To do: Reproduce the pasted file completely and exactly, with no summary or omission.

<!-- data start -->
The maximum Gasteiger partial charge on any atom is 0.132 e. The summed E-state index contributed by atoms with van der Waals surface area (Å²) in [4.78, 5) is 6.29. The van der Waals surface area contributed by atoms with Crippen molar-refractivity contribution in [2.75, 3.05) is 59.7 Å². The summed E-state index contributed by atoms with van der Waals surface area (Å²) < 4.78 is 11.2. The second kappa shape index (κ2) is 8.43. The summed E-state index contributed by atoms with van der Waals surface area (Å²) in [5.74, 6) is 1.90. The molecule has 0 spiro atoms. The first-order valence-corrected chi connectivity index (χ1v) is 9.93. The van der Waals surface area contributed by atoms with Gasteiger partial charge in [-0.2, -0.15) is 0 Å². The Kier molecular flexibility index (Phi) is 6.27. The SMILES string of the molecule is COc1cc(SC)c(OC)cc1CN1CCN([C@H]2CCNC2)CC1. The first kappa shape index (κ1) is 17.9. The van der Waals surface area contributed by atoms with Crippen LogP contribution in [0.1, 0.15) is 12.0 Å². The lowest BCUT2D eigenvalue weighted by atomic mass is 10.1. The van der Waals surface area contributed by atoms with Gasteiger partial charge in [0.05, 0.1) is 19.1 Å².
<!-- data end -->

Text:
The maximum Gasteiger partial charge on any atom is 0.132 e. The summed E-state index contributed by atoms with van der Waals surface area (Å²) in [4.78, 5) is 6.29. The van der Waals surface area contributed by atoms with Crippen molar-refractivity contribution in [2.75, 3.05) is 59.7 Å². The summed E-state index contributed by atoms with van der Waals surface area (Å²) < 4.78 is 11.2. The second kappa shape index (κ2) is 8.43. The summed E-state index contributed by atoms with van der Waals surface area (Å²) in [5.74, 6) is 1.90. The molecule has 0 spiro atoms. The first-order valence-corrected chi connectivity index (χ1v) is 9.93. The van der Waals surface area contributed by atoms with Gasteiger partial charge in [-0.2, -0.15) is 0 Å². The Kier molecular flexibility index (Phi) is 6.27. The SMILES string of the molecule is COc1cc(SC)c(OC)cc1CN1CCN([C@H]2CCNC2)CC1. The first kappa shape index (κ1) is 17.9. The van der Waals surface area contributed by atoms with Crippen LogP contribution in [0.1, 0.15) is 12.0 Å². The lowest BCUT2D eigenvalue weighted by atomic mass is 10.1. The van der Waals surface area contributed by atoms with Gasteiger partial charge in [0.05, 0.1) is 19.1 Å².